As June Is Audiobook Month (#JIAM) we started Part One of this series on making an audiobook with a look at the recent huge expansion in this sector of the publishing industry – double-digit growth over the last nine years. There’s never been a better time for authors to reach out to new audiences by bringing their work to audio.
In Part Two, we look at the thorny question of audiobook rights – and who owns them.
Do You Own the Audio Rights to Your Own Work?
If you’re an author, your first reaction to this question might well be “Well, of course I do!” But don’t just assume that’s the case. If you are self-published, then there is every chance that you do own these rights. But if your book is traditionally published, you may, without even realising it, have unwittingly assigned your audio rights to your publisher.
Because audio rights are a hot product, most publishers now keep those rights – but even if that’s the case, it doesn’t guarantee that an audiobook production will be made. Production can be expensive, and publishers are often working to tight budgets and have to make some difficult decisions – so clearly not every published book will make it into audio.
If you’re an author whose work is published in the traditional way, you will probably have to do some digging to find whether the audio rights for your work lie with your print publisher. If they do, you’ll need to find out if those rights are automatically returned to you if an audiobook is not made within a specific period.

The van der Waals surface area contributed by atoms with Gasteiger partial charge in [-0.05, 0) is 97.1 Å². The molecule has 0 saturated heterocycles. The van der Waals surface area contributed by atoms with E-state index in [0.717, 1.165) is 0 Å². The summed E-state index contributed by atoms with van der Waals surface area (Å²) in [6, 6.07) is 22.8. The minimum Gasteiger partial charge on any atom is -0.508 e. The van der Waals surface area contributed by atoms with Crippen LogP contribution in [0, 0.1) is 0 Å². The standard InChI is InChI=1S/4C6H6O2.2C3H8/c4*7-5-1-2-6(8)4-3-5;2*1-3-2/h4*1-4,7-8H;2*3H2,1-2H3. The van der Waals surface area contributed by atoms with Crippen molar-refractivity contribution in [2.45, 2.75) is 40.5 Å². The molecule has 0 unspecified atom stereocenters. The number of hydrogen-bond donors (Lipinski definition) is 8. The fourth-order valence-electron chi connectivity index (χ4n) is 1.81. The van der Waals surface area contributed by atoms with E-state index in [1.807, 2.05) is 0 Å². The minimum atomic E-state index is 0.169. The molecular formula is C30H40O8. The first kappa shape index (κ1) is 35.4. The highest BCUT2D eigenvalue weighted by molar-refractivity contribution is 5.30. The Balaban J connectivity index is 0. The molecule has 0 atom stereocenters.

So if your latest opus is about to make it into print, ask your publisher if they have any plans to bring the book to audio – and if they don’t intend to exercise those rights, you may be able to have those audio rights revert to you. Be aware that there may be a period of several years before rights revert to the author, and the audio option might be triggered several years after the print copy. However, there are many authors who have been successful in reclaiming audio rights and who have gone on to create successful audiobook productions independently.
A rights reversion offers you a range of options that allow you to oversee the process of creating an audiobook. But where do you go from there? In Part Three of this series, we’ll look at your options for making an audio version of your book – for example, working with an audio production company, or hiring a narrator and managing the recording yourself.
If you’re interested to find out more about how Raconteurs Audio works with authors and rights holders to produce an audiobook, please get in touch – we’d love to talk!
About Helen Lloyd
Helen has been blogging for many years – about acting, audiobooks and other related stuff. She is a founder member of Raconteurs Audio, and as well as being an award winning audiobook narrator and producer, she is a narrator coach and mentor helping numerous narrators to hone their skills and advance their narration journey.